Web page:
Uptown climbs from The Village to the Adventure Center and is a really nice climb on a normal mountain bike, but it’s difficult. And when you add in our 9,000′ elevation, it can be downright brutal depending on your fitness level. I rode it on a pedal-assist e-bike the other day and oh my! It was so fun. I was laughing most of the way. The trail became an incredibly flowy joy instead of the suffer fest I usually experience on it. Now that’s not to say I don’t enjoy the suffering sometimes, this was just a different experience.
Other two-way trails that will take you up the mountain include Big Ring, Brake Through, Beach Cruiser (I cannot wait to try this trail on pedal-assist!), Bearing Straights and Gravy Train. Currently we don’t offer a two-way trail to the top of the mountain but it is something we’re working on.
Q: Will all trails be open to e-bikes?
All trails will be open to Class 1, pedal-assist e-bikes. Those riding e-bikes will have to follow all park rules including two-way traffic, right of way, etc.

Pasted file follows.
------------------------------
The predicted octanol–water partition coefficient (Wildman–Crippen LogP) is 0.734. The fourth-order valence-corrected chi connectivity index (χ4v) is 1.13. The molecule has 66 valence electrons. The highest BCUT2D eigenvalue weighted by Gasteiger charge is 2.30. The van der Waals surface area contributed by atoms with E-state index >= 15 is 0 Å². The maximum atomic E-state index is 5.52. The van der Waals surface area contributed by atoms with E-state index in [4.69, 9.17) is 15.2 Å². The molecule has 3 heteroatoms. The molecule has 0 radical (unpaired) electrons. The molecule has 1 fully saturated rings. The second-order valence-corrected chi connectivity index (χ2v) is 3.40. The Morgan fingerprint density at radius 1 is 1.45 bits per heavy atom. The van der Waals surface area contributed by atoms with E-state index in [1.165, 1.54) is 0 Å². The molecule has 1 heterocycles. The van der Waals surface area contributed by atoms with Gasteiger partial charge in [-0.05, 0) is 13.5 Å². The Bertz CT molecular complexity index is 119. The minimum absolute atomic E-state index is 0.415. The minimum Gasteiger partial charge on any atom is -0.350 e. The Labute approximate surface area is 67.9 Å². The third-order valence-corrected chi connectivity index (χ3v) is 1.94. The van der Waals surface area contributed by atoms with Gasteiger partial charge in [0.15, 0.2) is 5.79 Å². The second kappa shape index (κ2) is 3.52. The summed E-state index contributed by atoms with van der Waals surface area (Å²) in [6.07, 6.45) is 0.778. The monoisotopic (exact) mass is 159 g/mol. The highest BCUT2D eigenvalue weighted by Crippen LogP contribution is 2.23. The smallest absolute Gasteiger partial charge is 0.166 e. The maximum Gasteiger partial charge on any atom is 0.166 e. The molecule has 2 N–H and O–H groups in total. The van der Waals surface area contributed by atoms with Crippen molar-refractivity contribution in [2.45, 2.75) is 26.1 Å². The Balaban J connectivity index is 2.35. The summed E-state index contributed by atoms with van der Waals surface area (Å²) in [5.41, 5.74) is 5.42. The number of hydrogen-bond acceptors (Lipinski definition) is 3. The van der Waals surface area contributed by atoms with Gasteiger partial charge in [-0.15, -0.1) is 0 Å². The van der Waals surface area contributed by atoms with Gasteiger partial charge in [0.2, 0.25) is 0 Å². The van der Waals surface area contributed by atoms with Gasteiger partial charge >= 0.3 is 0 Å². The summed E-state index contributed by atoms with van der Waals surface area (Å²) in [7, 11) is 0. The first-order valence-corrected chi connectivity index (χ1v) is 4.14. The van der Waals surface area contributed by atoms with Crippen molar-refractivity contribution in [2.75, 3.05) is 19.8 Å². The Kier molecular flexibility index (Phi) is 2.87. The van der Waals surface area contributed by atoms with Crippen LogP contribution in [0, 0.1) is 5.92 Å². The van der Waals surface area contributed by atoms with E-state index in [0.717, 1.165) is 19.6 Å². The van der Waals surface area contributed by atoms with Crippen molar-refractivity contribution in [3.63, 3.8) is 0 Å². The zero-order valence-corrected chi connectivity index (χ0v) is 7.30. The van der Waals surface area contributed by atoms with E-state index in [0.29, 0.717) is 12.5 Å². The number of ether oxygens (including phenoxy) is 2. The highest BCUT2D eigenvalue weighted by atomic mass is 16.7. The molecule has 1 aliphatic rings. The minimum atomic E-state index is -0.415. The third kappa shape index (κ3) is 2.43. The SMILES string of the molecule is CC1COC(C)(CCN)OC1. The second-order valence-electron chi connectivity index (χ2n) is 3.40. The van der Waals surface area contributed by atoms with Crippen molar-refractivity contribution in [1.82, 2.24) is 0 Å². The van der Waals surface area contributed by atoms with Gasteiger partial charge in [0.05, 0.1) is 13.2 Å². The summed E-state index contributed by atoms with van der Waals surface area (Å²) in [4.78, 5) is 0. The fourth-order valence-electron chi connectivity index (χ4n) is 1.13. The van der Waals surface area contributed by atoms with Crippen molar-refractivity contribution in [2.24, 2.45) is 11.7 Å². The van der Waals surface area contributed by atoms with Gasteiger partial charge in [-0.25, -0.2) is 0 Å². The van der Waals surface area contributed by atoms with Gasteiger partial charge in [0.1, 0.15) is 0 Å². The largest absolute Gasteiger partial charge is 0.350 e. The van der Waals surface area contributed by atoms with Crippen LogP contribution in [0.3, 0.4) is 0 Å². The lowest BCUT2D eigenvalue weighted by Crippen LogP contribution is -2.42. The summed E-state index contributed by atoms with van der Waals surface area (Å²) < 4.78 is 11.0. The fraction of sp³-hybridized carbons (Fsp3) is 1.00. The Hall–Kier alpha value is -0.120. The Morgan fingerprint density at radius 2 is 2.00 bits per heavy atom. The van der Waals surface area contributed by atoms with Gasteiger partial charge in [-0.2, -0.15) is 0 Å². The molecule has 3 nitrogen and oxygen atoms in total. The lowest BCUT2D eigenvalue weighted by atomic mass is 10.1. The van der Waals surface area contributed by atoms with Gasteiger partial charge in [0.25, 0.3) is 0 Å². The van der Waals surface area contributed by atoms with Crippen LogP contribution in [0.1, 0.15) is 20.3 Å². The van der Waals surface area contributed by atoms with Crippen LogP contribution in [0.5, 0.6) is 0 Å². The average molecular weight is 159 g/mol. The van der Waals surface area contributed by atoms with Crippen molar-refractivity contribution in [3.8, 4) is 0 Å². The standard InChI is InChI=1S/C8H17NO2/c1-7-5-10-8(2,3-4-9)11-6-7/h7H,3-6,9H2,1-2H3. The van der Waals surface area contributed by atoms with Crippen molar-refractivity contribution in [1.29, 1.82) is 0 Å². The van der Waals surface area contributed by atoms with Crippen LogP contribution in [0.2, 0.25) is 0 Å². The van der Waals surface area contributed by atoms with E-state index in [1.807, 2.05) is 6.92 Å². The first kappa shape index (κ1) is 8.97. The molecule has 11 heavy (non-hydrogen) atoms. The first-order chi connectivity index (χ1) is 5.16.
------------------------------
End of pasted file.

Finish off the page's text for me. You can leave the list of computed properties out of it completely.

Q: Mammoth has added e-bikes to its rental fleet. What would you say to someone who hasn’t tried an e-bike to get them to come give one a try?
For someone who hasn’t tried an e-bike, I’d say prepare to have your mind blown. I had expectations before riding the bike. Those were toast after a few minutes. It was so much fun, made me view the mountain in a different light. It definitely wouldn’t make DH trails more fun for me but being able to pedal up Brake Through with ease makes some of those sections of trail a lot more enticing.
Q: Kamikaze Bike Games — Mammoth’s legendary cycling festival which returns to the mountain September 21-23 — has in recent years included an e-bike race. Are you planning any other e-bike competitions at Mammoth Mountain events?
We are adding an E-duro to the enduro at this year’s Kamikaze Bike Games. Participants on e-bikes will be racing the same course as the rest of the enduro field but will need to keep track of their battery usage to ensure the pedal-assist is actually assisting and not weighing them down. It sounds cool and we’re all excited to see what it can become. We will also be running the Boogalloo, which is a group e-bike race on a pump track style multi-circuit race course.